In accordance with the directions on the paint can.
Doug Miller (alphageek-at-milmac-dot-com)
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i just (yesterday) sprayed thick latex with my HVLP (turbinaire) - used
a 2MM needle and a #3 cap, and cranked the air all the way up. atomized
nicely and came out better than i expected. no thinning. paint was
top-of-the-line benjamin moore i believe.
if you are going to thin, try flotrol. as previously mentioned, read
the label on the can - manufacturers tend to consider this issue.
do a lot of testing.
Here is something I posted sometime back about my experience with spraying
latex. I didn't use a siphon cup, however, I think it would make it
slightly more difficult to spray. All you can do is try it out. Please
post what you find out. Hope this helps.
I just finished spraying a bunch of passage doors this weekend. A very long
I have a Graco, 4-stage turbine HVLP with a 2 quart remote pot. Since latex
is thick, I figured I needed a big tip to get the necessary flow, so I
dropped $90 for a #6 (2.5 mm) set which calls for 26+ seconds on a Ford #4
viscosity cup. That is the biggest tip made for this equipment. I already
have the #2 - #5 tips.
In hindsight, I then called Graco after buying the tip and talked to tech.
Boy, did I get a lesson in spraying latex. I told him I had a #6 tip and
would he please give me some guidelines on spraying latex. The first thing
he said, was that he didn't think the #6 tip would work. Although with the
remote pot, I could turn up the pressure and get a good flow, the turbine
wouldn't be able to push enough air to atomize it. He was right and there
went $90 down the tube. He suggested thinning the latex 10% and adding
Floetrol. More thinning can change the sheen and bonding characteristics.
Then start with a smaller tip. If I can atomize before I reach full air
flow, then go to the next larger tip. When I get to a tip that won't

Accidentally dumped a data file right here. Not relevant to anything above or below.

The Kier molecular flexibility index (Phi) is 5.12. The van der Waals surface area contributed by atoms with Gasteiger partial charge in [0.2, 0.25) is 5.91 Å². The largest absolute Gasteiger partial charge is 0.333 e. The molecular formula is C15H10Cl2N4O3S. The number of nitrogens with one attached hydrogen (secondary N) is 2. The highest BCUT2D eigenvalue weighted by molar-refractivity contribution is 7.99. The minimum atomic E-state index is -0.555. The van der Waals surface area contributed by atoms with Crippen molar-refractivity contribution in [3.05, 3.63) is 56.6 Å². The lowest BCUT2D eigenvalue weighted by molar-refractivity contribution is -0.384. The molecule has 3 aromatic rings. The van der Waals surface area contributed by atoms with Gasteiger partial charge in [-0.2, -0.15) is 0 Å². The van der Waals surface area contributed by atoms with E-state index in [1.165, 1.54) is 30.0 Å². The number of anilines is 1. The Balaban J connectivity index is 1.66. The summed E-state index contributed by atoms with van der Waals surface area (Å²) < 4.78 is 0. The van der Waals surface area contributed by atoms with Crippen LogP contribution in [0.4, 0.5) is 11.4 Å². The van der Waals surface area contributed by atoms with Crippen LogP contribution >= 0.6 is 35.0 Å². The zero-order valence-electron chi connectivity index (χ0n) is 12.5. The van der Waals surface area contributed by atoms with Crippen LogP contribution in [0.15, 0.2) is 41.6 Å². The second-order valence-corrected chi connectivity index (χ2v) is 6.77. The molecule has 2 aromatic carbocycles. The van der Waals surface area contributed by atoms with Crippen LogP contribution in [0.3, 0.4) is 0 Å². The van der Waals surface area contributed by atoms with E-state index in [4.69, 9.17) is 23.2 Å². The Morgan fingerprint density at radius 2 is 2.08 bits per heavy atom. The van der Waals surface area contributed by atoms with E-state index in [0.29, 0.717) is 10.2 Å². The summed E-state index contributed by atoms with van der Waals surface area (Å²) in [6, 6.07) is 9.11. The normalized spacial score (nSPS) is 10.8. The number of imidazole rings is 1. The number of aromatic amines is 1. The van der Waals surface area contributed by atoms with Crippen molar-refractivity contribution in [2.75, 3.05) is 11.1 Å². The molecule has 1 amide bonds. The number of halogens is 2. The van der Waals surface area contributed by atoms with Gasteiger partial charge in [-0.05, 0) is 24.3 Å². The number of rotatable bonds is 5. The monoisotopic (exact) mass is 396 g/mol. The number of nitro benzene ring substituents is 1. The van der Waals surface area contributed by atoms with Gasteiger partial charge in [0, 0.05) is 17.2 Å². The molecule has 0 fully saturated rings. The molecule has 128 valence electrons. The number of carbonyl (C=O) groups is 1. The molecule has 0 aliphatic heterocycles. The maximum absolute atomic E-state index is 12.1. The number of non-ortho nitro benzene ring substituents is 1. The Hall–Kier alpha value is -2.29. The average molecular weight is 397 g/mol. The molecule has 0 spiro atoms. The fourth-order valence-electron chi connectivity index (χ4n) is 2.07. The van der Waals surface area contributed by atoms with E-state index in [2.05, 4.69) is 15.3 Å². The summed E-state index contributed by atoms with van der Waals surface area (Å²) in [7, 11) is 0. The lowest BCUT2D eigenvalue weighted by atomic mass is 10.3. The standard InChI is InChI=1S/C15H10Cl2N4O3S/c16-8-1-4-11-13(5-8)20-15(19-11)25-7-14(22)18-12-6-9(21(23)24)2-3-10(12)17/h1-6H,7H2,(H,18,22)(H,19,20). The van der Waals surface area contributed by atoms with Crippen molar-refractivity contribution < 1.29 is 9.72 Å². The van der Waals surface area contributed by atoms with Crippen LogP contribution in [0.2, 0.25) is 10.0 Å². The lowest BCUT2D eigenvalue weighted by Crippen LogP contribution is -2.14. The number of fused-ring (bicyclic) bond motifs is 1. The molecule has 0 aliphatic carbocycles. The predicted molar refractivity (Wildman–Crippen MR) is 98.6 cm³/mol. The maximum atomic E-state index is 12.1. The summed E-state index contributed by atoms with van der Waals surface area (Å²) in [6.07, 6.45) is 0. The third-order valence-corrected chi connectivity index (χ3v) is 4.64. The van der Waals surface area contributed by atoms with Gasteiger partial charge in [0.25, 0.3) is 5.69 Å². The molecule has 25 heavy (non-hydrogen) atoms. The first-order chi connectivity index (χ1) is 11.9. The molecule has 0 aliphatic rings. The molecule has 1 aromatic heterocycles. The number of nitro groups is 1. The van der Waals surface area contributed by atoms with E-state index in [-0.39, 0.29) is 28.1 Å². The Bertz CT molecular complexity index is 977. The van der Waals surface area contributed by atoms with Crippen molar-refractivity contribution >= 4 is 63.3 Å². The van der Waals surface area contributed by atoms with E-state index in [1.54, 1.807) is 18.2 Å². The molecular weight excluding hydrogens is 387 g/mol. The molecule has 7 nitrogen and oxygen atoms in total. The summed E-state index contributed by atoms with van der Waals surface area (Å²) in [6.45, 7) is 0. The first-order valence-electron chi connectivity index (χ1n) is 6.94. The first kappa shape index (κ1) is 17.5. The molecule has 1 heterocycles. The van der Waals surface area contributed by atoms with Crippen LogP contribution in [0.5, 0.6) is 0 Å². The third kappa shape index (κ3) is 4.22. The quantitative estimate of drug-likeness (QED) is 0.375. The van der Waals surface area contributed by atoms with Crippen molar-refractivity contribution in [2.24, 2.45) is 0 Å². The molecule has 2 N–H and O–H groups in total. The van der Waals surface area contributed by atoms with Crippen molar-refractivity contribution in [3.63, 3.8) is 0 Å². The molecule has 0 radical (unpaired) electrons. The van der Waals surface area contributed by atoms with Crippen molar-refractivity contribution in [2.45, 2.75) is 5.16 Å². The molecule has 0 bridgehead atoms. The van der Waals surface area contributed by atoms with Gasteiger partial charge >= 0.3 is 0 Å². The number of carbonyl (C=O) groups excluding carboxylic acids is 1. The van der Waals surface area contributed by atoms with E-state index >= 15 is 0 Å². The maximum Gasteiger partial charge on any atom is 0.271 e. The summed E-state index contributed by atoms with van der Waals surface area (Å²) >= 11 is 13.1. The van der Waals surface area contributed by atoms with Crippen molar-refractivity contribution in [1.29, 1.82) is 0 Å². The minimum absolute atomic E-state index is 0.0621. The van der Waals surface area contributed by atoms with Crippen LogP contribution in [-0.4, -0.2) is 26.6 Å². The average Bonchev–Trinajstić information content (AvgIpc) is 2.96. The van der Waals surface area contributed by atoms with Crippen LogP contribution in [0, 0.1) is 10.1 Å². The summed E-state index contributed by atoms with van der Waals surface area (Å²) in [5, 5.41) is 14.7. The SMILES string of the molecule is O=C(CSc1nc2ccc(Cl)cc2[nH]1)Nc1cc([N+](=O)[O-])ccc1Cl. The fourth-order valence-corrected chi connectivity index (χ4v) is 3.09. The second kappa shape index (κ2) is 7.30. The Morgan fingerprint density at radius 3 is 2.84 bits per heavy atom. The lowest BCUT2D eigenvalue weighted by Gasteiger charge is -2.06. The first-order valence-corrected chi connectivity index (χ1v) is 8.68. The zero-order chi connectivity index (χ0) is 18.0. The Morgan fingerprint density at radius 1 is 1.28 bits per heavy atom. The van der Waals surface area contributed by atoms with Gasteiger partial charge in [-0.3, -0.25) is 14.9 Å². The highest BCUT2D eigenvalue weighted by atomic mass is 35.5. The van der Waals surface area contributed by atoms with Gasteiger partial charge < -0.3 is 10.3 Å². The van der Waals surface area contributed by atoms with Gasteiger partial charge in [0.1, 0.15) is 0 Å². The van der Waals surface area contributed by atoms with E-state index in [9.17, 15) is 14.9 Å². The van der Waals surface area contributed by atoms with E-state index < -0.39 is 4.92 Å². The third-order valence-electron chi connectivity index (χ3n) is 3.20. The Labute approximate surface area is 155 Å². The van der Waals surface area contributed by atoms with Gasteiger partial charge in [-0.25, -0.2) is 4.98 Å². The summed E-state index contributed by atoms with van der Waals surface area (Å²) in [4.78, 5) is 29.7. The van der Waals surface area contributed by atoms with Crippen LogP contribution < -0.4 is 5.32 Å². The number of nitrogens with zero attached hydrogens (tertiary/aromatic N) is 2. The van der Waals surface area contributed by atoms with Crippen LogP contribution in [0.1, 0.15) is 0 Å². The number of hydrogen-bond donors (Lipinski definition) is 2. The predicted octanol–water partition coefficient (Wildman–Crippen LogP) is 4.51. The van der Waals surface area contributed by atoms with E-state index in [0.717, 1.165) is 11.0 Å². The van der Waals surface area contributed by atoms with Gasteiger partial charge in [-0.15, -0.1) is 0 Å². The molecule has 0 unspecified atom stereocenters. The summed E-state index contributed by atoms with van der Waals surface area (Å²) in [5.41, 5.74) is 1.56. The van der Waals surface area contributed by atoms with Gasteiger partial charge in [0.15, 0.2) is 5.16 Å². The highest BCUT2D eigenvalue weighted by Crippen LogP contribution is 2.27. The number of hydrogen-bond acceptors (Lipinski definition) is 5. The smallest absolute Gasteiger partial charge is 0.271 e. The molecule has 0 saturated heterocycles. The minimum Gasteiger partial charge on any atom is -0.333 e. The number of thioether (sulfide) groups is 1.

atomize at full air flow, go back to the smaller tip. He said I would just
have to live with the smaller output and subsequent slower coverage (it
equated to a lot of time). I thinned the latex about 12% and added 8 ounces
of Floetrol per quart of latex. That is the maximum Floetrol that
supposedly won't change the sheen of semi-gloss or satin (I used satin), or
change the color. Too much starts adding a yellow tint to the paint. I
ended up with a #4 tip with a #3 air cap. The #4 tip is 1.8 mm. I went
down to the #3 air cap because it is a higher velocity air flow for
atomizing and does atomize a little better than the #4 air cap (this is a
hint in the manual). It doesn't make sense because the viscosity suggested
for the #4 is 20 to 26 seconds with the #4 Ford cup and the latex is so
thick it would take minutes to empty the viscosity cup. I had already asked
him about that earlier. He said that although the #6 calls for around 26
seconds, it could actually spray paints with viscosities up to 160 seconds.
Also, all the tips can spray at much thicker viscosities that are listed in
the manual. Although it will spray at higher viscosities, you must use a
slower fluid flow so there is enough pressure to the air cap to atomize it.
The viscosities suggested for each tip size is the optimal viscosity range
for that tip; but it isn't the limit of viscosities that can be sprayed for
each tip. Again, he was right. I could get good atomization, but I could
only move the spray gun about 1 foot every 4 seconds or so. It took about
8-9 minutes for each door side. The material did have some orange peel and
it splattered some as it went down, but with the Floetrol, it leveled out as
it dried and I got a really smooth surface. I put it on pretty thick, so I
could have easily gotten by with one topcoat, but I opted for two.
I do find that I can spray oil base paints to a really smooth finish much
easier than latex with about 15% mineral spirits and 15% Penetrol. The
sheen and adhesion don't seem to be affected. I use a #4 tip for that, too.
From the finishing newsgroup at Woodweb
(http://www.woodweb.com/cgi-bin/forums/finishing.pl you might pose your
question there), I get the idea that a conversion HVLP spray gun will handle
heavier viscosities better than a turbine HVLP. I guess that is because you
can get more atomizing pressure. For the conversion guns, it seems the
consensus is Asturo or Kremlin. But be prepared to drop $400-$500 for the
gun alone. However, with the conversion gun, your "spray rig" isn't very
portable with a big compressor.
Obviously, for latex, the airless is still the way to go, but it is not very
good in the shop for finishing cabinets and furniture.
BTW, I wouldn't even try to spray latex with less than a 4-stage turbine.
It would take too much thinning or a way bunch of time.
Hope this helps,
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